Rats

How many rats should you keep?

Rats are extremely sociable and really thrive when they have the companionship of other rats. Lone rats crave this attention so will often become depressed or display aggressive or nervous behaviour.

Rat companionship

Rats are extremely sociable and really thrive when they have the companionship of other rats. Lone rats crave this attention so will often become depressed or display aggressive or nervous behaviour.

Rats can be housed in pairs, although a trio or more often live in better harmony as they create their own social network. Pairs of rats can sometimes get agitated with one another and will tend to show dominant behaviour. Time spent out of the cage and fun training can help prevent this.

It’s usually best to keep rats in same-sex groups. However, males can be castrated so they can be mixed with females if they don’t bond well with other male rats. Females can also be neutered by experienced, rat-friendly vets if they are particularly tricky to mix.

Introducing your rats to each other

Unlike the other small pet species, introducing rats is best done in a smaller neutral space, this reduces the chance of potentially dangerous fights starting out and encourages mutual feeding, grooming and the building of strong relationships quicker. Always start mixes early in the morning so you have plenty of time to monitor initial interactions.  The size of space very much depends on the number of rats that are going to be mixed, if mixing 1-4 rats, a top opening cat carrier is ideal.  Place some bedding on the floor such as short shredded paper and scatter a small amount of food on the floor with a water bottle attached to the side. Avoid placing any enrichment or hides/hammocks in at this stage.

Place the rats in at the same time, expect to see quite a bit of activity at first whilst they assess who is who and decide who is going to be dominant.

Typical acceptable behaviours likely to be seen include:

  • Bottom sniffing
  • Sniffing and
  • Shuffling round the bedding,
  • The more dominant potentially fluffing their coats and regularly placing their paws on the back on the others to try to be assertive.
  • Self-grooming,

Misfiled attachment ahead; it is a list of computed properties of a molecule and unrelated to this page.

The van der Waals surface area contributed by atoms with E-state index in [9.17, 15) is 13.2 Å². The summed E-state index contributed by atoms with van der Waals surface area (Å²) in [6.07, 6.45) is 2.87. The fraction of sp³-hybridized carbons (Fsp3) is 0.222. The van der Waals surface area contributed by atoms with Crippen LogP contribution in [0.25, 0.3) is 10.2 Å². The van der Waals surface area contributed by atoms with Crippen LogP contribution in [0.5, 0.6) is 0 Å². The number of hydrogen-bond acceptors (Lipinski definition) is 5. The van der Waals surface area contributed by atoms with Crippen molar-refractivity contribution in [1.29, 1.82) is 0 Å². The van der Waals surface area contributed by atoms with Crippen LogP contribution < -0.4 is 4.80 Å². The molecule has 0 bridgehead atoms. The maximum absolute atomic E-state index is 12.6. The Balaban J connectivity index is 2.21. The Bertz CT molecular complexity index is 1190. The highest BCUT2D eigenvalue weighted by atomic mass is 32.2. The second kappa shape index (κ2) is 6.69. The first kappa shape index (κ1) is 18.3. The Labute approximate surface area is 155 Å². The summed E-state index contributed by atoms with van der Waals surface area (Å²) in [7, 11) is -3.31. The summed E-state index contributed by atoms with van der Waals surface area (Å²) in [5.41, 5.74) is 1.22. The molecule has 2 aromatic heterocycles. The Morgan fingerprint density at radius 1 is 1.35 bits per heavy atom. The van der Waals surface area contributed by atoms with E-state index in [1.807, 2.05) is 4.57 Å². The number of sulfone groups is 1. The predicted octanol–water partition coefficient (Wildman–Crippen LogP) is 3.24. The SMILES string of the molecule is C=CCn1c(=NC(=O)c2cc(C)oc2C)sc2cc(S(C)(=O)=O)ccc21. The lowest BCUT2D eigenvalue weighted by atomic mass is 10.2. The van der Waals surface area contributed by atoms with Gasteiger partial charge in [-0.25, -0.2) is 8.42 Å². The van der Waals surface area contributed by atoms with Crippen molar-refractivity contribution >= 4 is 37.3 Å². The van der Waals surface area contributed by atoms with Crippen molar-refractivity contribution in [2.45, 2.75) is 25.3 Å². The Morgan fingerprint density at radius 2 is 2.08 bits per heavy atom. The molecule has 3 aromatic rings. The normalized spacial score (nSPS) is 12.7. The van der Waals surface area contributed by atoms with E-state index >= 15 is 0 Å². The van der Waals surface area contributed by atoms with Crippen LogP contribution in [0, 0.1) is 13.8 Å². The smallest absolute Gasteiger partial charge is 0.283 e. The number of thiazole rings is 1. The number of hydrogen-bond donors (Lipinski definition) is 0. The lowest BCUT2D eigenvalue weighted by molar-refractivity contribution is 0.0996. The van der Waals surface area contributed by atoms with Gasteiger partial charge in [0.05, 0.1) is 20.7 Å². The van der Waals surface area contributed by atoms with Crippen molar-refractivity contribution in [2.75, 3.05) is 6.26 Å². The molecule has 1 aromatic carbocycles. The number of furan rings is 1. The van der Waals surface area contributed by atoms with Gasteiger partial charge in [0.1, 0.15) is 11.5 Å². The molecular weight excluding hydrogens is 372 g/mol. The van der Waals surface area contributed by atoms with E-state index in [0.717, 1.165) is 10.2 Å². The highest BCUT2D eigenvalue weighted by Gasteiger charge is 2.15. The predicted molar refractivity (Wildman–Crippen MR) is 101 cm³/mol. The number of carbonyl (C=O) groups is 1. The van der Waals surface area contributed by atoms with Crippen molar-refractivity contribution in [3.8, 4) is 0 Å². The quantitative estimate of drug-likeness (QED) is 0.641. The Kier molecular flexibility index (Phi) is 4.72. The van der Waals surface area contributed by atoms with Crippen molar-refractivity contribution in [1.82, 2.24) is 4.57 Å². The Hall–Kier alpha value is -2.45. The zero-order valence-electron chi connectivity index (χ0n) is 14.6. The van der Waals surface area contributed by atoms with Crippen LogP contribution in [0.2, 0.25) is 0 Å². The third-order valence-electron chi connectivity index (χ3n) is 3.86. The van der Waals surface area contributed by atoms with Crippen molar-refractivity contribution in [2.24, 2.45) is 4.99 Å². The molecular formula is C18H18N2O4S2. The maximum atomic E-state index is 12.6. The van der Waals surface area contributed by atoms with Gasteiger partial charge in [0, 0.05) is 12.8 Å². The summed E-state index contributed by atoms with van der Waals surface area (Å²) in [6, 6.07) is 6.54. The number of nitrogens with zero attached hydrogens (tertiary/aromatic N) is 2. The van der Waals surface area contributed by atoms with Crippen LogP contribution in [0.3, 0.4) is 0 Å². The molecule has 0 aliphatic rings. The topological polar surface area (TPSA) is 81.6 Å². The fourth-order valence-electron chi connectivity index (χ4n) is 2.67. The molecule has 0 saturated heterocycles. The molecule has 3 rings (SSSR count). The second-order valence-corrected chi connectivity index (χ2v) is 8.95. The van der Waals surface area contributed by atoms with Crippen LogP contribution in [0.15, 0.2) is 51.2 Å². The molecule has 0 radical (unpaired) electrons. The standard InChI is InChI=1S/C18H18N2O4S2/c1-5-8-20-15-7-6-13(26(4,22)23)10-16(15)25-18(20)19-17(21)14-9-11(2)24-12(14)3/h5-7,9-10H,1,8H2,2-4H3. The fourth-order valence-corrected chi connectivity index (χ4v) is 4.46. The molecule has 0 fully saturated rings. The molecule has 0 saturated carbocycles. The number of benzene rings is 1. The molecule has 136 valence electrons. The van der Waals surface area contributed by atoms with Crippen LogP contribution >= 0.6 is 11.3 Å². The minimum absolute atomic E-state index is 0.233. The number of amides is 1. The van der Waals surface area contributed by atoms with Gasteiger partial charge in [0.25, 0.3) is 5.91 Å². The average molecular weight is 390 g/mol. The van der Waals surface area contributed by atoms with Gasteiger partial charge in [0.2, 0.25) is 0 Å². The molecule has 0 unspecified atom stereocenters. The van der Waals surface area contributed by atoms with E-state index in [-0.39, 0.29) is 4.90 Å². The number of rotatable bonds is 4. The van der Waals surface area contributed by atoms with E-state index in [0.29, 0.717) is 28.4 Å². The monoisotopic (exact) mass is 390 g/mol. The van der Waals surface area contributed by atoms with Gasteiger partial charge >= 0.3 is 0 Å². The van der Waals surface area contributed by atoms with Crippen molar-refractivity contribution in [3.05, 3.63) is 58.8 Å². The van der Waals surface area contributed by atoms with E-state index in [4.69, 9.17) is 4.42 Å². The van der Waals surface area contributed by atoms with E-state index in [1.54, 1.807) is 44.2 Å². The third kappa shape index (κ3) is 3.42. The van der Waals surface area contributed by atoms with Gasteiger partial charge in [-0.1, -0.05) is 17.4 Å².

• Small amount of squeaking.
  • Submissive rats will move around less
  • All rats choosing to sit apart after a few moments of initial full on activity.
  • Eventually falling asleep curled up alone during the first few hours
  • Sleep bundles when they are more content

In most cases the rats will need to stay in this small space for 24 hours and in some cases when doing a tricky mix with rats known to be strong characters 48 hours is needed. If the mix is showing positive behaviours and they are choosing to sleep close to each other, movements are slower and there is clearly less tention, you can consider moving them into a slightly bigger space. A large hamster cage with no enrichment is ideal, add some of their bedding from the small space over to the next stage cage and again scatter food and add a water bottle.

If after a few hours they are relaxed, and no signs of a bond brake down is evident, a hammock can be placed in to add a bit or interest.

The rats shouldn’t need to stay in this space for much more than 24 hours, if all rats seem content and a clear hierarchy has been achieved, they can then be placed into their permanent cage.

For the first week or so keep enrichment simple with a few hammocks, ropes and even a suitably sized wheel. Slowly add a few new enrichment items every few days including more enclosed hides until you are at your normal enrichment level.

Keep a close eye on your rats for the first two weeks

Health check each rat regularly throughout the first two weeks of introductions to monitor for any injuries. Fight wounds can get infected, you may need to take your rats to your vet for a check-up.

If you are unsure of how your mix is going or you need support mixing your pet rats please contact us.

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